As he walked to the Men’s Breakfast Fellowship last Wednesday morning, Pastor Walter Mitty was in a self-pitying mood. Ash Wednesday always made him feel down. “Remember that you are ashes and to ashes you will return” never did make him feel perky.
Down deep, however, he knew that it was because three days earlier at their annual meeting, the members of Poplar Park Community Church voted not to give him even a symbolic 3 percent raise for the first time in 15 years. They rationalized their lack of generosity by arguing that the economy was bad and that everyone was tightening their belts.
“From the look of their bellies,” thought Mitty as he trudged through the slush, “if anything they are loosening their belts.”
Ash and Eric Anderson were already drinking coffee as he slid into their regular booth at the Mainstreet Cafe.
“Is that a ‘Mitt Romney for President’ sticker on Dominique’s car?” Ash asked while he watched through the window as the white Prius pulled up to the curb. “So you’re not voting for McCain?” he said as the banker in the Brooks Brothers suit slid in beside him.
“No way, even though he seems to have the nomination locked up,” Dominique replied. “Not since the economy has gone south for the winter. Have you seen the fluctuations in the stock market lately?”
“You mean you were for McCain earlier?” Mitty asked.
“Sure. When the war was the big issue. But now that the economy is so unstable,” Dominique paused for his first sip of coffee, “now that the economy is so shaky, we need a president who understands the markets.”
Eric jumped into the conversation. “I hope Congress passes that rebate, or whatever they call it, soon. With kids at home, the bills always seem to be more than my paycheck.”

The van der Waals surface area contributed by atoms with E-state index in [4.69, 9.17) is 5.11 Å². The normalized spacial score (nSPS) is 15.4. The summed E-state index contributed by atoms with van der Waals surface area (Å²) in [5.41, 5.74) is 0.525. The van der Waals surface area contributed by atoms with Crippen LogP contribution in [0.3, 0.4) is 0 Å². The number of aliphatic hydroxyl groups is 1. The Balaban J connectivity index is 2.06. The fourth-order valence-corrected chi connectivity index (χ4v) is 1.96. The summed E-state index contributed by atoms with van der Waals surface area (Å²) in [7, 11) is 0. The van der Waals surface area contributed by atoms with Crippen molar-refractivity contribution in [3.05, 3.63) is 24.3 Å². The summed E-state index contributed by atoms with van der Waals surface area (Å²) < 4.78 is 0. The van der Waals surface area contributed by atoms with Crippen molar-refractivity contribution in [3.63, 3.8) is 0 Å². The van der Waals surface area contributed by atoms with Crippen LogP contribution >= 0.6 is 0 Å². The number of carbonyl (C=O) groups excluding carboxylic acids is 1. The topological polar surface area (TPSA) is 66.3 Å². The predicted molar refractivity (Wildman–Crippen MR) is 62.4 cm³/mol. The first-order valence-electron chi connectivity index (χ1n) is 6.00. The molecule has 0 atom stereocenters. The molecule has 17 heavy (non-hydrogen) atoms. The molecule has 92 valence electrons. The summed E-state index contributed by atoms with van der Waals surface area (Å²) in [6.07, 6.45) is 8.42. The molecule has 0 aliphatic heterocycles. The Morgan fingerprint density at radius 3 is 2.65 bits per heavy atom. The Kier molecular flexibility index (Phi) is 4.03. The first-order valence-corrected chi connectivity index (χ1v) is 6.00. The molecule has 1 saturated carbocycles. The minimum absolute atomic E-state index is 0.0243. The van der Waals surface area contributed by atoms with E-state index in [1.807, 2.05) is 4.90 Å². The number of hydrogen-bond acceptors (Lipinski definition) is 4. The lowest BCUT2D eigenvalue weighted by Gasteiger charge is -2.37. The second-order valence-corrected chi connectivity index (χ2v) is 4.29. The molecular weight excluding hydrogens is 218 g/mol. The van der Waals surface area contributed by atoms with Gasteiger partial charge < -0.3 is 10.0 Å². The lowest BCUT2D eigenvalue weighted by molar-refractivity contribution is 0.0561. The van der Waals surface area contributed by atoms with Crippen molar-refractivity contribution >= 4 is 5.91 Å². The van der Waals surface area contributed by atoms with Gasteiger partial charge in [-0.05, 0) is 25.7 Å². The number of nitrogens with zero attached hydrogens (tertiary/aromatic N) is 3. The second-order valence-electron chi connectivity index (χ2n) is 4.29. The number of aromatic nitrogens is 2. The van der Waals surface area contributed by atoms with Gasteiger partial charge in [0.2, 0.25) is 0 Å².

That the other three men stuck with the economy for the whole breakfast didn’t make Pastor Walt feel any better, so after they said goodbye, he decided to stop at the Retro on his way home. Seeing Zaphne almost always perked him up. He kicked the slush off his boots as entered, and in a valiant attempt at being chipper said in his most cheerful voice, “How are you?”
“Are you kidding, Rev?” replied Zaphne. “Business was off before the holidays, but now with all this economic doom and gloom, the last thing people want to buy is nostalgia from the ’50s.”
Seeing that Zaphne wasn’t going to lift his mood, he made some small talk then started out the door, only to bump into Fr. Bob Sullivan.
“Hey Walt,” said the Franciscan. “Nice to run into you.”
“You seem to be in a good mood,” Mitty replied, his self-pity having turned into grumpiness. “Why are you in such a cheerful …” Mitty cut his sentence short as he realized that he was talking to a man who had taken a vow of poverty. The man didn’t have a salary to even vote on.
“Cheerful mood?” said Fr. Sullivan in an attempt to finish his friend’s sentence. “Actually, I’m angry, not cheerful.”
“Of course I’m angry. For God’s sake, Walt, it’s Ash Wednesday, a time when we’re supposed to think about how fragile and brief life is, and all of a sudden the economy has become more important to voters than the war. People around this country seem to be more worried about their 401K plans than the hundreds and thousands of people getting killed in Iraq.” Fr. Sullivan paused and took a deep breath. “Hey, Walt, I didn’t mean to go off on you. You’re not the problem.”
As Mitty listened to his Franciscan friend, he felt the grumpiness that had replaced his self-pity turning into something close to shame, and as he walked the rest of the way home the image that stuck in his mind was that of a camel trying to squeeze through the eye of a needle.